I just bought some surplus ammo from Graf and Sons and some of it has some heavy tarnish on it, at least that's what their website claims. Whats the difference between ammo that is tarnished and ammo with corrosion. How can I tell the difference.
Tarnish is just discoloring/ dullness sometimes referred to as a patina. Corrosion will be more like crud growing on the metal, but it is chewing it away, like when you see white funk on your car battery terminals, except this will be green. Welcome aboard!
Corrosive ammo can also mean the primer has mercury, which is corrosive to the inside of your barrel. It is only of concern if not cleaned properly with a quality bore cleaner, any GI bore cleaner is sufficient to remove the corrosive primer deposits.
That is why many shooters of inexpensive corrosive surplus ammo buy GI bore cleaner.
As stated "Tarnish" is just a dark discoloration
While Corroded is like a Green Crude growing on the Brass
Several years back I had Gotten some Greek HXP 30-06 (Non Corrosive Ammo" and many of the cases were corroded, green crude growing (for lack of a better description) on them. To straighten them out I took 600- 800 grit emery cloth and then 0000 steel wool to them and they were and shot just fine .
The green stuff you see is actually the brass being eaten away. In light cases it is just surface corrosion/tarnish and can be removed by hand polishing as shown above. Given enough time or added moisture, a crater will actually form in the brass. It can be seen under magnification, or felt with your fingernail. The case wall thickness is decreased in this crater. The brass metal also becomes more brittle in this spot. Again, given enough time it will eat a hole thru the case wall. Firing severly corroded ammo could blow a hole in the case wall causing damage to the weapon/shooter. If your ammo does not clean up easily using a light polishing, serious thought must be given to just pulling the bullets, and scraping the severly corroded brass pieces. dozier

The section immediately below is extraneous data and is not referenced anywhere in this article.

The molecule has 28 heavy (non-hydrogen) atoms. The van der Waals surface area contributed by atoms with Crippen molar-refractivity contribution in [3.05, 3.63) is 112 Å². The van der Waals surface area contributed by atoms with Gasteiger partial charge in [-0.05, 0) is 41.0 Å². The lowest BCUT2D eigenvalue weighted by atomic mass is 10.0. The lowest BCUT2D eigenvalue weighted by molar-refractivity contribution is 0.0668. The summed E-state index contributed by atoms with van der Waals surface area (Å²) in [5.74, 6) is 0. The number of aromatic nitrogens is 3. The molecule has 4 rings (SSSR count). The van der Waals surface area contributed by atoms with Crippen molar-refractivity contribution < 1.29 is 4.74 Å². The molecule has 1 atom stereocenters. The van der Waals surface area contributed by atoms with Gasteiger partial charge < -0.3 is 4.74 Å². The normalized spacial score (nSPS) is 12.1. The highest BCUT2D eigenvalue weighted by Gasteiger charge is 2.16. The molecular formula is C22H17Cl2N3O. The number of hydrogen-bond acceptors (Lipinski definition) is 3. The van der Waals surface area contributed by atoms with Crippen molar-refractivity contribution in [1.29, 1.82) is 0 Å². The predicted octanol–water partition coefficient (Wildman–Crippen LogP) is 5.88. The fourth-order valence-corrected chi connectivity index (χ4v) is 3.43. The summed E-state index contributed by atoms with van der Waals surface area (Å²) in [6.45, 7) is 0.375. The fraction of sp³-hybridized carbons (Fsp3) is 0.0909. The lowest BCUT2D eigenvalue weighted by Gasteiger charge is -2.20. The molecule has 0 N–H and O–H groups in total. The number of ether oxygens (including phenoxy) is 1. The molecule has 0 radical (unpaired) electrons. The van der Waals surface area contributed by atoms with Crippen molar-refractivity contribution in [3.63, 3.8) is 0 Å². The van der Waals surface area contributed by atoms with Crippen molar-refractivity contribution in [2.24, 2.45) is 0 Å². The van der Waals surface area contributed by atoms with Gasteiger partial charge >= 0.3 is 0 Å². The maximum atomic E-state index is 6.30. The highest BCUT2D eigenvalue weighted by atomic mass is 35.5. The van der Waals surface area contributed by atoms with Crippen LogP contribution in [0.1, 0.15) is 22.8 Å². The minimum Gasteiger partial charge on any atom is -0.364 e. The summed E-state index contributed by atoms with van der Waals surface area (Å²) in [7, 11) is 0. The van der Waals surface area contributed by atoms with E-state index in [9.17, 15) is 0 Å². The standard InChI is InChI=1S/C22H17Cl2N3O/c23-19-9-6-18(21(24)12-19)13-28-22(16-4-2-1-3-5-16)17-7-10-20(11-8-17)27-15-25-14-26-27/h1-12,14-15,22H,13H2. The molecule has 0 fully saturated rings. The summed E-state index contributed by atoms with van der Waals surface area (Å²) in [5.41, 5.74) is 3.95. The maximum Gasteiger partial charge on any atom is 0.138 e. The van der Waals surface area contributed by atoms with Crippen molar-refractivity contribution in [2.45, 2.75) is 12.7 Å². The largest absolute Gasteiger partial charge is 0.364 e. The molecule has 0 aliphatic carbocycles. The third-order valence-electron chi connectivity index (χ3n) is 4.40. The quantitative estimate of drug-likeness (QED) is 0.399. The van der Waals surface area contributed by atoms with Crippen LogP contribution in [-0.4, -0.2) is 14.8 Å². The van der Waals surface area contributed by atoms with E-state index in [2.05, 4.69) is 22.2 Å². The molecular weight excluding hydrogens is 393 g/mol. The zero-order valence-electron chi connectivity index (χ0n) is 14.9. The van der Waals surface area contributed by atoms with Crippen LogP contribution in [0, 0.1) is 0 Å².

Corrosion is a process by which metal atoms with a charge are transported from one place on a surface to another with lower electromotive force. Essentially there is a wet cell operating there, metal atoms being plated out of where the pit is and deposited elsewhere. When deposited elsewhere, the pile of atoms has incredible surface area, and oxidizes ("rusts") easily and quickly, giving your the green on brass.
You can have corrosion without oxidation. You can have oxidation without corrosion.
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